Katherine Clements picks the best costume drama to watch over the festive season.
The Crown (Netflix from 8 December)
When The Crown first aired last year it was much hyped as the most expensive TV series ever made. I doubted whether a show about our current royals would live up to such grand claims. I was pleased to be proved wrong. Despite a couple of missteps in early episodes The Crown was compelling viewing, with solid performances and occasional emotional weight. Anyone interested in vintage fashion should watch for the costumes alone. It returns to Netflix on 8 December. This will be Claire Foy and Matt Smith’s last outing as Elizabeth and Philip – next season will see them replaced by more mature actors as we move forward in time. But for now, we pick up pretty much where we left off. This season will cover the years up to 1964, taking in the Suez crisis, the Queen’s relationship with Prime Ministers Anthony Eden and Harold Macmillan, rumours of Philip’s bad behaviour and Princess Margaret’s famously tempestuous love life. I like to imagine our Liz settling down with a glass of sweet sherry for a Netflix binge and a good laugh at the inaccuracies. For the rest of us, it should be an enjoyable watch with a palatable history lesson or two along the way.
Howards End (BBC1, iPlayer, available on Amazon Video)
This remake of E.M. Forster’s novel aired in November in the traditional Sunday 9pm slot and is typical BBC adaptation fare. You might remember the excellent 1992 Merchant Ivory production starring Emma Thompson and Helena Bonham Carter as the independent, unconventional Schlegel sisters, which won three Academy Awards. What more could a new version bring? But with a screenplay by Kenneth Lonergan (of Manchester by the Sea and Gangs of New York fame) the story feels modern and relevant. Lonergan admits that much is owed to the book that Forster described as ‘my best novel, and approaching a good novel’. ‘Most of the dialogue is right out of the book’, Lonergan says, ‘so the style and freshness is a tribute to Forster’. With extended screen time (four hours as opposed to Merchant Ivory’s two and a half) we get more depth of character, and a slightly more faithful retelling. There have been rumblings in the press about the inclusion of black characters (were there really black people in Edwardian London? Erm…yes) and an overbearing score (which I didn’t notice at all) but ignore the naysayers. With gorgeous production design and great performances from Hayley Atwell, Philippa Coulthard and Matthew Macfadyen, this one is a satisfying slow burner.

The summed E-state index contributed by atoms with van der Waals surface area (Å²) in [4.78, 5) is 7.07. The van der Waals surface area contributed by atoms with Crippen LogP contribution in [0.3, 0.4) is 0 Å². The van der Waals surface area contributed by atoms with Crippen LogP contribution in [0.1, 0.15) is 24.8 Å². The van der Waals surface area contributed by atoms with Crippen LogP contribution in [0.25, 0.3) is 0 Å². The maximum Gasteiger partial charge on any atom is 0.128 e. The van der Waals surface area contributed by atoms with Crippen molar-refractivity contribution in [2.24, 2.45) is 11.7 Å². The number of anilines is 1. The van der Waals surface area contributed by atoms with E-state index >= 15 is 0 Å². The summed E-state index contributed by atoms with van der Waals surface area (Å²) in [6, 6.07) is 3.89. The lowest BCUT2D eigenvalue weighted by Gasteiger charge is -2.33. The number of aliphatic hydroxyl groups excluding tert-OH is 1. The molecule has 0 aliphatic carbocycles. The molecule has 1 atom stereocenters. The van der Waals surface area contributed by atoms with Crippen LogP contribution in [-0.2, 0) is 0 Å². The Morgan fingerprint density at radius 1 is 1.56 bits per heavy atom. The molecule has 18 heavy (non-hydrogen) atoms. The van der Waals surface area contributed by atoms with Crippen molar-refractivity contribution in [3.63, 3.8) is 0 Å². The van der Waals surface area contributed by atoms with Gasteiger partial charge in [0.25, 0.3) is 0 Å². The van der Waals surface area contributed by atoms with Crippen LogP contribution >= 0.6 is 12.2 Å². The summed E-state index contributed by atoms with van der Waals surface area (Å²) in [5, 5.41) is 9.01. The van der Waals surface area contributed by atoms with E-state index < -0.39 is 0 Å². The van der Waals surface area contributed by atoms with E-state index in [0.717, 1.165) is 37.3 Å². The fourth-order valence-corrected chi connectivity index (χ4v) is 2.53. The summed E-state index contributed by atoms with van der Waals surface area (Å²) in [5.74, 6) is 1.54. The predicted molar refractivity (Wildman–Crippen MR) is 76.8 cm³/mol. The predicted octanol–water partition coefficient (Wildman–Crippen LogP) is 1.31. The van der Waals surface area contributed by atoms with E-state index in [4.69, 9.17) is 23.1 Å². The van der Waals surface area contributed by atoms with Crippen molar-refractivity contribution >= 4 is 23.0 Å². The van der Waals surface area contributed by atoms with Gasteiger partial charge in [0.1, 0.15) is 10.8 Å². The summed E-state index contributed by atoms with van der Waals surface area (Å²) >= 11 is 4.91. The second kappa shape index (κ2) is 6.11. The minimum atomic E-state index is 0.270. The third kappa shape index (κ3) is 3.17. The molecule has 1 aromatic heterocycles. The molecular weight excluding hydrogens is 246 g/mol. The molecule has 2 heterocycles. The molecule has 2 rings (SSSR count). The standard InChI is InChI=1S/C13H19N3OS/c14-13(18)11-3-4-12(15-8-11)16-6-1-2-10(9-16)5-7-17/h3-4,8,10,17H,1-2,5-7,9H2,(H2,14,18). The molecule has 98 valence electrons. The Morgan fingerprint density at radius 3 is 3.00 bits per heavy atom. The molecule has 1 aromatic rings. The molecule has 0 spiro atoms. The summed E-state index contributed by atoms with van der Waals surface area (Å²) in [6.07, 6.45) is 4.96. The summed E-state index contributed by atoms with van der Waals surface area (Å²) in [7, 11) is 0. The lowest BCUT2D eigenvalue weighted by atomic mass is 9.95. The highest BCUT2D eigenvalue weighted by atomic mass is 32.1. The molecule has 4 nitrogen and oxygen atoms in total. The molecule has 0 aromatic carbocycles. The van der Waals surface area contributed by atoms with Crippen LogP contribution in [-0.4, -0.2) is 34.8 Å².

Knightfall (the History Channel from 6 December)
The History Channel follow up their success with Vikings (season five of which is currently on air) with this new series about the Knights Templar. Set in the fourteenth century, it deals with the downfall and last days of this powerful and ever intriguing organisation. ‘Knightfall goes deep into the clandestine world of this legendary brotherhood of warrior monks’ claims the puff from the History Channel. ‘From their battles in the Holy Land, to their complex relationship with the King of France, to the betrayal that would ultimately lead to their tragic dissolution, the story of the Knights Templar has never been fully told until now’. I know a few historians, and a few novelists, that might argue with that, but a fresh take is always welcome. With the big-budget polish, gut-churning violence and gripping storytelling we’ve come to expect in Vikings, it should be worth a watch. For the nerds, there’s quite a bit of historical information on the show’s official website too, suggesting we might get some real history among the blood and gore.
The Miniaturist (BBC1, expected late December)